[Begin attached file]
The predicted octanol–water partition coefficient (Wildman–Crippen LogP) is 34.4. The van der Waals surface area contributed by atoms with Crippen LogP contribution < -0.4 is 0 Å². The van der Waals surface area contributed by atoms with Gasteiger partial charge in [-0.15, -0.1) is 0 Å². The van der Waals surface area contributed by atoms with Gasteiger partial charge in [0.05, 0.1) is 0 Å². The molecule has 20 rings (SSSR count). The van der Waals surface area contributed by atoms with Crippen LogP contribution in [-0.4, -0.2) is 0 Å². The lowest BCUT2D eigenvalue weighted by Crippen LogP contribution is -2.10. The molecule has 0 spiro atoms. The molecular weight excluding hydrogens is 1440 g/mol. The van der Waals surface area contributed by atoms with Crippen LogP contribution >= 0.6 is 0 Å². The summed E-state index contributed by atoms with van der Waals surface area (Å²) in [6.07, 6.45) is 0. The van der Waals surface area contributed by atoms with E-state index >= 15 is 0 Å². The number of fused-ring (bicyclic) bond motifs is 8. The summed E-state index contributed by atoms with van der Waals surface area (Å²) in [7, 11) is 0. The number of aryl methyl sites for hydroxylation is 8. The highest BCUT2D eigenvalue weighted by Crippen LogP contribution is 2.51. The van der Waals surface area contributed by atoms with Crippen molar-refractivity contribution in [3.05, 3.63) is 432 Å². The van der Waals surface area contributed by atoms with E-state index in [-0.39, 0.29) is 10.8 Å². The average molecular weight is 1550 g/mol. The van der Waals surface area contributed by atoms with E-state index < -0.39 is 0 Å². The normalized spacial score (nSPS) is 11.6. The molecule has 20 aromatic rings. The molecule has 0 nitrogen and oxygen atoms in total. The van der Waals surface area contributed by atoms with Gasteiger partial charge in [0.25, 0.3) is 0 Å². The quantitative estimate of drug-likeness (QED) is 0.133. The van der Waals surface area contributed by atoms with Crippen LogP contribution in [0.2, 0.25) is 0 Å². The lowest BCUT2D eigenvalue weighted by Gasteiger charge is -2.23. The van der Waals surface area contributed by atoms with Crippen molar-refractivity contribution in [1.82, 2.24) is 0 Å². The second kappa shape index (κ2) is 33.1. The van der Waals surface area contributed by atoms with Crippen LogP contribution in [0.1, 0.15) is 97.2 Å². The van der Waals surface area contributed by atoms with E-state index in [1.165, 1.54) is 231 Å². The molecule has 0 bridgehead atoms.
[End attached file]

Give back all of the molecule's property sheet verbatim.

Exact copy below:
The predicted octanol–water partition coefficient (Wildman–Crippen LogP) is 34.4. The van der Waals surface area contributed by atoms with Crippen LogP contribution < -0.4 is 0 Å². The van der Waals surface area contributed by atoms with Gasteiger partial charge in [-0.15, -0.1) is 0 Å². The van der Waals surface area contributed by atoms with Gasteiger partial charge in [0.05, 0.1) is 0 Å². The molecule has 20 rings (SSSR count). The van der Waals surface area contributed by atoms with Crippen LogP contribution in [-0.4, -0.2) is 0 Å². The lowest BCUT2D eigenvalue weighted by Crippen LogP contribution is -2.10. The molecule has 0 spiro atoms. The molecular weight excluding hydrogens is 1440 g/mol. The van der Waals surface area contributed by atoms with Crippen LogP contribution >= 0.6 is 0 Å². The summed E-state index contributed by atoms with van der Waals surface area (Å²) in [6.07, 6.45) is 0. The van der Waals surface area contributed by atoms with E-state index >= 15 is 0 Å². The number of fused-ring (bicyclic) bond motifs is 8. The summed E-state index contributed by atoms with van der Waals surface area (Å²) in [7, 11) is 0. The number of aryl methyl sites for hydroxylation is 8. The highest BCUT2D eigenvalue weighted by Crippen LogP contribution is 2.51. The van der Waals surface area contributed by atoms with Crippen molar-refractivity contribution in [3.05, 3.63) is 432 Å². The van der Waals surface area contributed by atoms with E-state index in [-0.39, 0.29) is 10.8 Å². The average molecular weight is 1550 g/mol. The van der Waals surface area contributed by atoms with E-state index < -0.39 is 0 Å². The normalized spacial score (nSPS) is 11.6. The molecule has 20 aromatic rings. The molecule has 0 nitrogen and oxygen atoms in total. The van der Waals surface area contributed by atoms with Gasteiger partial charge in [0.25, 0.3) is 0 Å². The quantitative estimate of drug-likeness (QED) is 0.133. The van der Waals surface area contributed by atoms with Crippen LogP contribution in [0.2, 0.25) is 0 Å². The lowest BCUT2D eigenvalue weighted by Gasteiger charge is -2.23. The van der Waals surface area contributed by atoms with Crippen molar-refractivity contribution in [1.82, 2.24) is 0 Å². The second kappa shape index (κ2) is 33.1. The van der Waals surface area contributed by atoms with Crippen LogP contribution in [0.1, 0.15) is 97.2 Å². The van der Waals surface area contributed by atoms with E-state index in [1.165, 1.54) is 231 Å². The molecule has 0 bridgehead atoms.